Friday, March 30, 2007

Prime Ministers Ahoy

French-Canadian separatism delt blow

There was big news in Canada this week with the re-election of Jean Charest as prime minister of Quebec.

Quebec is a province of Canada, yet it resents this status. As the only predominantly French-speaking region left in North America, the Quebecers tend to have strong nationalist ambitions and aren't merely content to be lumped in with the nine other "equal provinces" that make up the Canadian federation.

Quebec politics is thus dominated by a nationalist discourse, though the various political parties disagree how to best obtain maximum benefit for the Quebec nation and its people. The Parti Quebecois believes Quebec should leave Canada and become an independent country, while the Liberal Party believes Quebec should stay within Canada, and try to reform the federation from within. These two parties have taken turns governing the province over the last 30 years. Obviously the PQ's time in power hasn't been that successful or they'd be gone by now.

Anyway, Premier Charest is a Liberal. But he is unpopular and in the early days everyone figured he would probably lose the next election. But they underestimated the incompetence of the new leader of the PQ, Andre Boisclair. Monsieur Boisclair is a homosexual and a former cocaine addict, which I suppose are handicaps one can overcome in the super-liberal Quebec political climate. Hewas also very uncharismatic and gaffe-prone, however, and under his leadership the separatists squandered the ample lead they once held. In Monday's election the PQ dropped to third place.

But it was not all good news for the Premier. Charest's party lost a lot of seats in the parliament to the "Democratic Action" party led by Mario Dumont. Dumont is a charismatic right-winger who has achieved a rapid rise in the world of Quebec politics, greatly upsetting the traditional two-party system in the process. He now holds enough seats to significantly influence the agenda of Mr. Charest's newly-weakened government.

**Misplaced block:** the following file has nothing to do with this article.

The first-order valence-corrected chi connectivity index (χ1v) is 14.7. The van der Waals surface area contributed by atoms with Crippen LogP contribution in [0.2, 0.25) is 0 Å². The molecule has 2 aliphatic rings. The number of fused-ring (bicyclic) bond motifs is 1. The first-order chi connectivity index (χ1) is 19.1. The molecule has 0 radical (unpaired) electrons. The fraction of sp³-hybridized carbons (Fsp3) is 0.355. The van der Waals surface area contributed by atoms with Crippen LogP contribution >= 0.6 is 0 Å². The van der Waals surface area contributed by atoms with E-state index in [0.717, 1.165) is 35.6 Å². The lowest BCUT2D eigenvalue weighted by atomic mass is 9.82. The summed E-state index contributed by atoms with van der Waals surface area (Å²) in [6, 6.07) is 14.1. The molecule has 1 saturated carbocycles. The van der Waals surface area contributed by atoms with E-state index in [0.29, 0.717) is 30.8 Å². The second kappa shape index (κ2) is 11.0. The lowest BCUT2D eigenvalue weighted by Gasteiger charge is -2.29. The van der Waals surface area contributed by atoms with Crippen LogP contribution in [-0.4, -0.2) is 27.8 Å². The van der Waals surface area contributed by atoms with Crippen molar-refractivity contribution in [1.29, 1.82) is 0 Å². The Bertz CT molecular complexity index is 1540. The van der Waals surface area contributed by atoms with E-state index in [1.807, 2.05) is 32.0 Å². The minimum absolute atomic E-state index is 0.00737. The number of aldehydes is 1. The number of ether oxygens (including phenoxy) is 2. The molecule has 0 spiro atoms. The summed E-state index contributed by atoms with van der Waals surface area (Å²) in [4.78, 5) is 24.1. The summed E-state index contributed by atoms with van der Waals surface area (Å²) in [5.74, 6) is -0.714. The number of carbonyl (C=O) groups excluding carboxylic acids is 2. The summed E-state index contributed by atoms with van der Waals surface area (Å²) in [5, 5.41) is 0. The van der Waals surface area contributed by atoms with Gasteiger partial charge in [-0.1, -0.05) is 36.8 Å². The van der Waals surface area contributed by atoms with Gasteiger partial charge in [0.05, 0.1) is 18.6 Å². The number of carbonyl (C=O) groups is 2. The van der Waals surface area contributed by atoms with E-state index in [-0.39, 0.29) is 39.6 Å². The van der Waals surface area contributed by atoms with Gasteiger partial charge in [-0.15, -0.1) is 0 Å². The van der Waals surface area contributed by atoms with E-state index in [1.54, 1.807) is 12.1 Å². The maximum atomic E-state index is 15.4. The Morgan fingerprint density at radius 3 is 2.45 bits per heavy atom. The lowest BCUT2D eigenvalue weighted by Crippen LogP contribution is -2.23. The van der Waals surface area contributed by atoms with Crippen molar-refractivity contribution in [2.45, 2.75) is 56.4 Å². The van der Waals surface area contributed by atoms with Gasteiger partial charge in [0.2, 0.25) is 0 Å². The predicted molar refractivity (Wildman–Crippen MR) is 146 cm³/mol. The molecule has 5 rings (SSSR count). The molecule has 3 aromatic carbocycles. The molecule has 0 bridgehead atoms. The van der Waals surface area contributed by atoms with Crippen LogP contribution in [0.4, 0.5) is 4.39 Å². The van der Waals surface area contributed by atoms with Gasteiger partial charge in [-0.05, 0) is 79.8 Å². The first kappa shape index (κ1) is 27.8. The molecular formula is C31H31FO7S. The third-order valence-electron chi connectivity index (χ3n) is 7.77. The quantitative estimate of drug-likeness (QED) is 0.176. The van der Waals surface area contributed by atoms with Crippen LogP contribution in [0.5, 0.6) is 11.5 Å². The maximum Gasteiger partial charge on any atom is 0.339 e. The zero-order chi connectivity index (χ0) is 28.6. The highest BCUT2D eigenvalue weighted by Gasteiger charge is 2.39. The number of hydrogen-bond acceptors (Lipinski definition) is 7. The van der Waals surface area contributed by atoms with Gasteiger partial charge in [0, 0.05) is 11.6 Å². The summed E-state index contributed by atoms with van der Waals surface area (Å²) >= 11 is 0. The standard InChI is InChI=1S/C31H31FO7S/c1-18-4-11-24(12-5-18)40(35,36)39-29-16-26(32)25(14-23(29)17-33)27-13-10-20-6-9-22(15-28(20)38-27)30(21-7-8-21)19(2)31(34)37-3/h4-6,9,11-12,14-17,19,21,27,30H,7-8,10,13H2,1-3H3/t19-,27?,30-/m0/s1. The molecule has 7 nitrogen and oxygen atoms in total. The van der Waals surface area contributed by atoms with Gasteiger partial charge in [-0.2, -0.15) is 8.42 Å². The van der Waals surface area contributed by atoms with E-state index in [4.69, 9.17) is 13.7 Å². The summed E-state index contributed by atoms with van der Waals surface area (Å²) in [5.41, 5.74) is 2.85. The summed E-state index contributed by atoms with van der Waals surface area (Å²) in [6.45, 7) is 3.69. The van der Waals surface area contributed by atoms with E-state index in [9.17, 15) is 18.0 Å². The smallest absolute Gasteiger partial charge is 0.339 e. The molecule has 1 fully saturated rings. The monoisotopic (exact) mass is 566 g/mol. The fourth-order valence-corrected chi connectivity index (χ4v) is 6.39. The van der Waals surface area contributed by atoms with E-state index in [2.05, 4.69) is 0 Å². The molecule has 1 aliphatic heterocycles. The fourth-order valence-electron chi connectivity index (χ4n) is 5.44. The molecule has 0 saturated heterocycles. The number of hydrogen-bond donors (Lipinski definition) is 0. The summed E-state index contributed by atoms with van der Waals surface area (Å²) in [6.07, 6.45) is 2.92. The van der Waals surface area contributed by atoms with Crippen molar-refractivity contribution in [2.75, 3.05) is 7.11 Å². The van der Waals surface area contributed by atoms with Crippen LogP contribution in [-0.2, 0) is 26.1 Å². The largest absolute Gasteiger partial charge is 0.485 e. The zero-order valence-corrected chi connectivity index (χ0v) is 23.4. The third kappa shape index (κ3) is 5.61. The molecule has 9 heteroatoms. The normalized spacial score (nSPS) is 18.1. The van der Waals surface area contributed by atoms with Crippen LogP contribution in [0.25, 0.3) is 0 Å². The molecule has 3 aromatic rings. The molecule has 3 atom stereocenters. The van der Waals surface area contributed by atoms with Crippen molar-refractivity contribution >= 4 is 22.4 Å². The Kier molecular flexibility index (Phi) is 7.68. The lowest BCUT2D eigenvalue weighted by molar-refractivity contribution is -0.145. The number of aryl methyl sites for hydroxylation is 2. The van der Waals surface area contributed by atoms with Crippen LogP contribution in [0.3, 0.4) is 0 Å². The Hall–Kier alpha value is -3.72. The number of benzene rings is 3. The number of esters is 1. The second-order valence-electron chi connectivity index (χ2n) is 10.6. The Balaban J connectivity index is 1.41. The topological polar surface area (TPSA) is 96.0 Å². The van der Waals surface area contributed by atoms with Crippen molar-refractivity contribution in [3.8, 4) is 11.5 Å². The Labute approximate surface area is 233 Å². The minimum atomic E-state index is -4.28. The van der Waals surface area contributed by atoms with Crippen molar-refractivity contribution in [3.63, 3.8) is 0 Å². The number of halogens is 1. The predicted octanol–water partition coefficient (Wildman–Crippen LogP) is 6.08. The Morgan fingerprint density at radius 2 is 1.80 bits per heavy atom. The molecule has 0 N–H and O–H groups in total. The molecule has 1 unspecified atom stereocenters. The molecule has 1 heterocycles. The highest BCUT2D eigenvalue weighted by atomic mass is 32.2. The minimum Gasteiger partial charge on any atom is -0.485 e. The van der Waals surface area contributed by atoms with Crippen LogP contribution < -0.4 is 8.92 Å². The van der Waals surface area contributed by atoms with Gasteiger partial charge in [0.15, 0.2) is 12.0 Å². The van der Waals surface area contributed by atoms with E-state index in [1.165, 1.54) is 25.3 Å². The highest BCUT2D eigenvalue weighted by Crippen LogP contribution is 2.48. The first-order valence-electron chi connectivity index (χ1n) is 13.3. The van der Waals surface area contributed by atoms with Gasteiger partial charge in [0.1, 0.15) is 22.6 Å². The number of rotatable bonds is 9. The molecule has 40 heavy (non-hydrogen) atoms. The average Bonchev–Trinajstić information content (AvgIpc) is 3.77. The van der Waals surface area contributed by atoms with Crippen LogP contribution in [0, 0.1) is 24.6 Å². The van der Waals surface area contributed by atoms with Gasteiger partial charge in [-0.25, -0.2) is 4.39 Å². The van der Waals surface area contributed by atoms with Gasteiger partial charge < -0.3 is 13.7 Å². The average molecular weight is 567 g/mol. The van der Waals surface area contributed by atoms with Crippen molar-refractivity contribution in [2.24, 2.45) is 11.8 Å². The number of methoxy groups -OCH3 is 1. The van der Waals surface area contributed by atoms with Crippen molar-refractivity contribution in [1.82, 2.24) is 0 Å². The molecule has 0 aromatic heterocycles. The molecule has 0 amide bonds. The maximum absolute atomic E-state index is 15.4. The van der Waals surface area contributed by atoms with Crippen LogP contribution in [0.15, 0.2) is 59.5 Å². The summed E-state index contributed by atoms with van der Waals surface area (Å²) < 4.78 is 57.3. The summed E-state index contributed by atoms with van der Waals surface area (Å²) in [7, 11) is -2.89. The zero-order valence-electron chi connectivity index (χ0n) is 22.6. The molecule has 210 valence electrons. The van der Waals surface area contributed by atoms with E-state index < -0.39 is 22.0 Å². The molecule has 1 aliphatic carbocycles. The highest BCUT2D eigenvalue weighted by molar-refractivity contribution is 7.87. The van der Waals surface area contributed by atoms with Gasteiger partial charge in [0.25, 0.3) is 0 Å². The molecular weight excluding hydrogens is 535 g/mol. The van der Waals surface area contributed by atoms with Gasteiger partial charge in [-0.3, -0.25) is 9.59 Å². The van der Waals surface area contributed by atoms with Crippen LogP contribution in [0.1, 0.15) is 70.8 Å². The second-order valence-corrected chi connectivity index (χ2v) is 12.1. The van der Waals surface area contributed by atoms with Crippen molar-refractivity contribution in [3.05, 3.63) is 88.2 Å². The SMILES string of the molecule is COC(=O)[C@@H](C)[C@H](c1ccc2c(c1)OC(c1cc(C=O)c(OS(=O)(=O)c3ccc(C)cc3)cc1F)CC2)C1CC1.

Dumont is a nationalist like the rest of them, though he no longer favors outright separation. He does favor a dramatic re-writing of the Canadian constitution in order to give Quebec more powers, though. Among other things he wants the province to be renamed "The Autonomous State of Quebec."

Unrest in Kyrgyzstan

After just two months in office the prime minister of Kyrgyzstan has resigned.

The country separated from the Soviet Union in 1991 and for the next 14 years was ruled by Askar Akayev, a former Soviet scientist. In 2005 they had one of those faddish Eastern European revolutions named after something colorful and deposed him (in this case the "Tulip Revolution"). A longtime opposition politician named Kurmanbek Bakiyev was installed in his place.

But Mr. Bakiyev has not proved to be very popular. Democratic reforms have not been occurring fast enough, and critics say he's just instituted a different kind of oligarchy, except this time under his party. There have been large protests to get him to step down recently, with more looming on the horizon.

On Thursday the President instituted what this article calls "the latest in a series of attempts to take the wind out of opposition sails" and appointed one of his leading political opponents, Almazbek Atambayev, as the new PM. As is so often the case in so many nations, giving more authority to the prime minister is seen as a key way of appeasing the mob.

More prime minister news

In writing this blog I have come to realize just how dime-a-dozen prime ministers are in most of the world. Living in a country where the Prime Minister is basically the supreme elected dictator, controlling all levels of governance with his iron grip, it's always quite a contrast to see that in much of the world a PM is basically just an unimportant figurehead appointed for largely symbolic, partisan reasons.

In the Ivory Coast the President appointed a new prime minister on Thursday. The move is an attempt to unite the various factions of the civil war-prone nation under a government of national unity.